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REWIND: Unchanged by time, the Dallas Firefighter Museum turns 50

Now 50 years later, the museum is set to celebrate some big milestones while remaining nearly untouched by time.

DALLAS — When the State Fair of Texas kicked off in the fall of 1972, there was a new attraction in an old building that sat just across the street from Fair Park. The Dallas Firefighter Museum opened that year in an old firehouse built in 1908.

Now 50 years later, the museum is set to celebrate some big milestones while remaining nearly untouched by time. A 1972 WFAA story on the opening of the Dallas Firefighter Museum is preserved at the SMU Jones Film Library and if you walk through the museum today, it will look strikingly similar to how it looked in the old film.

“A lot of things have not changed in the museum,” said museum president and former Dallas Fire Battalion Chief Trixie Lohrke. “We still have a lot of the same artifacts.”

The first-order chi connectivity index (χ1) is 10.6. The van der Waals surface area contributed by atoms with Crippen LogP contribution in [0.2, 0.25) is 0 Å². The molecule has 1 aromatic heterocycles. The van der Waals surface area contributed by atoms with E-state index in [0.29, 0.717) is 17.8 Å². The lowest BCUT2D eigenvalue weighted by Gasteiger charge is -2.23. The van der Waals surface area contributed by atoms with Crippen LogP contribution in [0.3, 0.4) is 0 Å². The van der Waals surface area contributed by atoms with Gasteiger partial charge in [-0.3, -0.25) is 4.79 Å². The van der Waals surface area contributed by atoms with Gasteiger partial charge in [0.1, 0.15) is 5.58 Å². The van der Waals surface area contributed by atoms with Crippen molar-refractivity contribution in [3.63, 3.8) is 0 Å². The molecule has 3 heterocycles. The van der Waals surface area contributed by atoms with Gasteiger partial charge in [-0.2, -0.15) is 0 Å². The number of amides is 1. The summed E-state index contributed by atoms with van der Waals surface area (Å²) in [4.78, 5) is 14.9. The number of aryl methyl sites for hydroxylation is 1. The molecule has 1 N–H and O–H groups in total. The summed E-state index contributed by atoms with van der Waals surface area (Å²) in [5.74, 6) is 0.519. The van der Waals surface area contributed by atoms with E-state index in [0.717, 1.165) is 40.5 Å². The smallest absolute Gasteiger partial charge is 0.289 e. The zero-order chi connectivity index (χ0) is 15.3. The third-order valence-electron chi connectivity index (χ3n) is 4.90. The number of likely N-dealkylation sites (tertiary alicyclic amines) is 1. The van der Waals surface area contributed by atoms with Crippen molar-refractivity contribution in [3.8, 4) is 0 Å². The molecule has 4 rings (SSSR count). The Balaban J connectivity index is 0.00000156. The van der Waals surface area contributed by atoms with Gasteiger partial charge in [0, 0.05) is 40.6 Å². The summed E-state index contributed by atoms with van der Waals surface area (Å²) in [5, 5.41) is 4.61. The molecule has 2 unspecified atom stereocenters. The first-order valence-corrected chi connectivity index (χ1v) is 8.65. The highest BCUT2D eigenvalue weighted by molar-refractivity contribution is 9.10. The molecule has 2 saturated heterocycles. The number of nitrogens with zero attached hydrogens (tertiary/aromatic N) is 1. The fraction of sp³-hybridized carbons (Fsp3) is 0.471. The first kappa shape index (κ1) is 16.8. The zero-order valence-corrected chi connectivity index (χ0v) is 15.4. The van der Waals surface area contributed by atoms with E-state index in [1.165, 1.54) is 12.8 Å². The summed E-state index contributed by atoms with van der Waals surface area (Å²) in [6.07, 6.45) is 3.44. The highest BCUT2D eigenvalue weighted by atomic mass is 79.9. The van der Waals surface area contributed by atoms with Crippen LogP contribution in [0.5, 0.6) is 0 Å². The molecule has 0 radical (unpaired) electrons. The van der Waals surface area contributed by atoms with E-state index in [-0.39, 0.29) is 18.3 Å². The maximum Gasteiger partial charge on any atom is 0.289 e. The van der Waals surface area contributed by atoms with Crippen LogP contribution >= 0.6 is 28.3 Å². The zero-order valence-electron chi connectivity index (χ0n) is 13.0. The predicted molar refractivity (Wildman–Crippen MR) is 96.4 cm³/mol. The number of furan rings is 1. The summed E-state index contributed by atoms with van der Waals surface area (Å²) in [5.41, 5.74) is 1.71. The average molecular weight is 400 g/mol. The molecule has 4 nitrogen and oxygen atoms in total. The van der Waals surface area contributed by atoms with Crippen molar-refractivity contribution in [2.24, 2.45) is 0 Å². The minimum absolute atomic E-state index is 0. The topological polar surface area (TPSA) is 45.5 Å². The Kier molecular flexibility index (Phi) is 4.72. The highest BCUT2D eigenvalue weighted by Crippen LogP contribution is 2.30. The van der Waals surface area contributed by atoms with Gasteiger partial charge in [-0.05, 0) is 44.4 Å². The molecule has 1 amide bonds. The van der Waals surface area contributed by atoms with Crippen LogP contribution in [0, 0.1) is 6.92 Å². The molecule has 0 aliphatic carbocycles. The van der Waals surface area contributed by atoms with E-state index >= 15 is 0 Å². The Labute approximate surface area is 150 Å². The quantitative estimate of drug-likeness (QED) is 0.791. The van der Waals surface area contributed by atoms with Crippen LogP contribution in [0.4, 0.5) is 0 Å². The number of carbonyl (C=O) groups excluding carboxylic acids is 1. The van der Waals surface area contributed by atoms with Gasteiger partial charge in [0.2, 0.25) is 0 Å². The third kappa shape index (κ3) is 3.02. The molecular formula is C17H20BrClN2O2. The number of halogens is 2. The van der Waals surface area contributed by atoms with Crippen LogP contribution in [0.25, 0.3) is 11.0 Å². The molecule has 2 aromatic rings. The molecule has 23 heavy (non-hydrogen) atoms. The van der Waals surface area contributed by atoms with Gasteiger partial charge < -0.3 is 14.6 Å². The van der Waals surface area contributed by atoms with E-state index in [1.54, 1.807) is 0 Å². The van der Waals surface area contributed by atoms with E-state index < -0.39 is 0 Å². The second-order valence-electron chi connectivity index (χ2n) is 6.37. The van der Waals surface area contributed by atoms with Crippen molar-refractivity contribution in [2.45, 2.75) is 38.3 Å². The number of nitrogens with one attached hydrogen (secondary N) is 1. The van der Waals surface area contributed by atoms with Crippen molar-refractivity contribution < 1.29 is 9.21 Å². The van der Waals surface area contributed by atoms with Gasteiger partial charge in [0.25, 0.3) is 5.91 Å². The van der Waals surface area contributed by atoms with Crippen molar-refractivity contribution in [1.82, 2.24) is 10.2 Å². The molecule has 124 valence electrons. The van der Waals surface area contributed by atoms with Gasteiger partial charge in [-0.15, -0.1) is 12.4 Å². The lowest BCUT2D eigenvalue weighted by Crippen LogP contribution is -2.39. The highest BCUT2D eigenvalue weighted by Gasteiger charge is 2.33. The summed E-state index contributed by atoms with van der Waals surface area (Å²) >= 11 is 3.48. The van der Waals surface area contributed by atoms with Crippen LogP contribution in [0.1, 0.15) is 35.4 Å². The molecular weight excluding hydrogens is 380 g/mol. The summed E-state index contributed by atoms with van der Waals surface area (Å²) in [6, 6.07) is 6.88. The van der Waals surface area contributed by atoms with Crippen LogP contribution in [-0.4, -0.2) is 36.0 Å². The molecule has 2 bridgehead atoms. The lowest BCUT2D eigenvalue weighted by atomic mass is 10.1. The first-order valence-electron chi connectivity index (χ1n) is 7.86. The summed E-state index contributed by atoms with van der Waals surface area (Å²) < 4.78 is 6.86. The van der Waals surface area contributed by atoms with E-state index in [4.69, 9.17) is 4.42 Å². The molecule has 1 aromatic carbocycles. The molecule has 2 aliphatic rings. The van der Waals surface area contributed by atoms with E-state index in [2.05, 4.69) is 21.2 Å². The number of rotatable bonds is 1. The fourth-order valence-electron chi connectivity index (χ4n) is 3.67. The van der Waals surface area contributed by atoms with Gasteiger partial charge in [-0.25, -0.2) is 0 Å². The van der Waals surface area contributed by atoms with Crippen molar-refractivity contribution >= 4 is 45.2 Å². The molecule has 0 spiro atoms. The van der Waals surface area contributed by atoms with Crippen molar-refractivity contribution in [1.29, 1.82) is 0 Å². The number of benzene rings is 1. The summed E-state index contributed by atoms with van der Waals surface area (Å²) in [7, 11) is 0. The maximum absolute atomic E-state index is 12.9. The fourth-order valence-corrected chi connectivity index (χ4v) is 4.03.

Several fire engines past and present are housed in the museum, but the centerpiece and crown jewel is “Old Tige,” a horse-drawn fire engine purchased by the city in 1884 and named after former Mayor W.L. Cabell. Currently, Old Tige is in Ohio where it is receiving some restoration work as preserving history is not free.

“We are supported by members of the department,” said Lohrke. “They donate out of their paychecks monthly to support this museum.”

The year 2022 marks many anniversaries for first responders in Dallas. Dallas Fire Rescue turns 150 years old while Dallas EMS and the Dallas Firefighter Museum both celebrate 50 years.

Though it has kept most its history in the original form, the museum is currently in the middle of a $10 million capital campaign. The proposed renovations would add a fire safety educational center for children on the building’s second floor among other improvements.

The “Ladders and Lagers” festival scheduled in October will help benefit the museum’s fundraising effort as well as celebrate the many birthdays for city services.

“It is a really great way to celebrate the community,” said Cali Franks, a museum board member and local attorney.” We want to make sure our first responders are celebrated and we continue this legacy.”

The festival will take place at Community Beer Co. in Dallas from October 28-30. The family friendly event will feature music, vendors and a firefighter games competition.

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